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  • Hill Creek’s Rogers recognized as 2021 S.C. Cattleman of the Year

Hill Creek’s Rogers recognized as 2021 S.C. Cattleman of the Year

on Wednesday, 25 August 2021. Posted in Local News

Hill Creek’s Rogers recognized as  2021 S.C. Cattleman of the Year

John Rogers, owner and operator of Hill Creek Farms in Hartsville was named the S.C. Cattleman’s Association Cattleman of the Year during the organization’s recent annual membership meeting in Clemson.

Hill Creek Farms has been in operation since 2002, producing grass-fed and grass-finished beef. Its products are sold under the Hill Creek Farms Grass Fed Beef Brand. Its USDA-inspected beef has no added hormones and is antibiotic free.

Although he has been raising grass-fed beef for 18 years, being a cattleman was not always Rogers’ plan. He grew up on a dairy farm, and his job was to take care of the calves. Even after his family quit the dairy business when he was 12, they still had a family milk cow that was milked twice a day. “I said I didn’t even want to see a cow after that,” said Rogers. “I guess I couldn’t stay away from them forever.”

In 1975, Rogers started farming row crops with his brother. They also raised conventional beef cows from 1991 to 1998. At the end of 2002, he got out of row crops and started with cows again in 2003.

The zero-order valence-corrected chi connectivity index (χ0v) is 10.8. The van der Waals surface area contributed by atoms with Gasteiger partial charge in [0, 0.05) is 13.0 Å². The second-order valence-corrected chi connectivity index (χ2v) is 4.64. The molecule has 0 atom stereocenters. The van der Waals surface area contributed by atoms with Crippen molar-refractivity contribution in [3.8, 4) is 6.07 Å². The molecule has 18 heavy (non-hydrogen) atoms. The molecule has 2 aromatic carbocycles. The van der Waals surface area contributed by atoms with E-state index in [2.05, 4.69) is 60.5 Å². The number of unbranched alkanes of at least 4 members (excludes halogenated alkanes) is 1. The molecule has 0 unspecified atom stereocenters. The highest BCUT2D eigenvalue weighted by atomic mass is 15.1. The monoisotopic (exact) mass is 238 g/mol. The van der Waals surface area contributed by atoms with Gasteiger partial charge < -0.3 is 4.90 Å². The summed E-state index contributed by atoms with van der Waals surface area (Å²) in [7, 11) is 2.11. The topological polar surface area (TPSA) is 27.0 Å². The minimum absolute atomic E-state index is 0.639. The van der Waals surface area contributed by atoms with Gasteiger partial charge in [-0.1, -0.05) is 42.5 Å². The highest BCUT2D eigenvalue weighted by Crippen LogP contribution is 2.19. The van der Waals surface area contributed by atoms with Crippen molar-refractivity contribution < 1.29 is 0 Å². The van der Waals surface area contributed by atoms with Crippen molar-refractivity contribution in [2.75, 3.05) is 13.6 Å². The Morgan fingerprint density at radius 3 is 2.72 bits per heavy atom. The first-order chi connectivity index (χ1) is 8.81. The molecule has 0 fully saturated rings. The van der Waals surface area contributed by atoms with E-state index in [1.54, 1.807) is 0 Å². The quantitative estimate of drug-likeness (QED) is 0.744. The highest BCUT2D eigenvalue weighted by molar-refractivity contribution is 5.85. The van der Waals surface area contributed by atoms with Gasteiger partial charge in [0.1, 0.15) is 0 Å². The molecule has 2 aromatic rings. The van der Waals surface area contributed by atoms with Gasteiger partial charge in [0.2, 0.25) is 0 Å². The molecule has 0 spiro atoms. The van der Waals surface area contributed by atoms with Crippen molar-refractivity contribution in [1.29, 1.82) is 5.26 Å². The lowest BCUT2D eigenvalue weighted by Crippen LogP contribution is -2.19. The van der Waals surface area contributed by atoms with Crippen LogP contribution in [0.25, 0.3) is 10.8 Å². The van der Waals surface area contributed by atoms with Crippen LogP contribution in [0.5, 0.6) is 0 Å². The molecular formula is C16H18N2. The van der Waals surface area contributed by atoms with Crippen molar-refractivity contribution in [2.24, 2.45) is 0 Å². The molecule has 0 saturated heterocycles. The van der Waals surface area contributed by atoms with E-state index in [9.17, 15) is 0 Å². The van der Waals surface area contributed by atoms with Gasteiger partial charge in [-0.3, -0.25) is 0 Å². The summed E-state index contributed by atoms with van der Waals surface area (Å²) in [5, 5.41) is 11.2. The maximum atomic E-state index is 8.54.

“I read an article in the Progressive Farmer magazine about a Georgia farmer raising grass-fed beef,” said Rogers. “I had been doing it the commercial way, but I liked what I saw about how theanimals were raised and the meat they produced.”

After selling his first grass-fed beef to a woman in Hartsville, Rogers started selling to restaurants and at farmers markets through Ovis Hill Farm in Timmonsville. Now he sells through Maypop Farm, which took over for Ovis Hill, Florence and Myrtle Beach.

Rogers recently increased his focus on selling directly to consumers. He has increased his presence on Facebook and Instagram in order to reach more people. “It’s been great to build relationships with customers and learn more about what kind of product they want,” said Rogers. “Most of our customers are health conscious and looking for something they can’t find in the grocery store. We get folks with allergies to things like corn who can’t eat conventional beef but can eat grass-fed beef. Also, some people want the superior taste. It’s rewarding when the customers tell me it’s the best meat they’ve ever eaten.

” Although he does a lot himself, Rogers has a team of hard workers who help him. Rogers’ wife, Lynn, has done everything from baling hay to picking up parts and supplies. He said Rebecca Cantey has worked part-time for almost ten years helping with tasks, including bookkeeping and selling meat. Also, his daughter Laurie Truett, has helped at the farm since 2002. She started working full time in March. David Nichols also helps around the farm part time.

“I used to try to do it by myself, but I realized I couldn’t, so they have been a big help,” said Rogers. “The hard work and long hours can take their toll, but there are also rewards for the life of a farmer. It’s not easy. It’s seven days a week. I don’t get many vacations or days off. I’m not looking for sympathy, because it’s what I decided to do, but it’s good for folks to remember what it takes. It’s worth it, though, because I’m able to feel like I’m doing a good job and treating the cows like they’re supposed to be treated.

" For additional information, visit SC-Cattlemens-Foundation, or www. 

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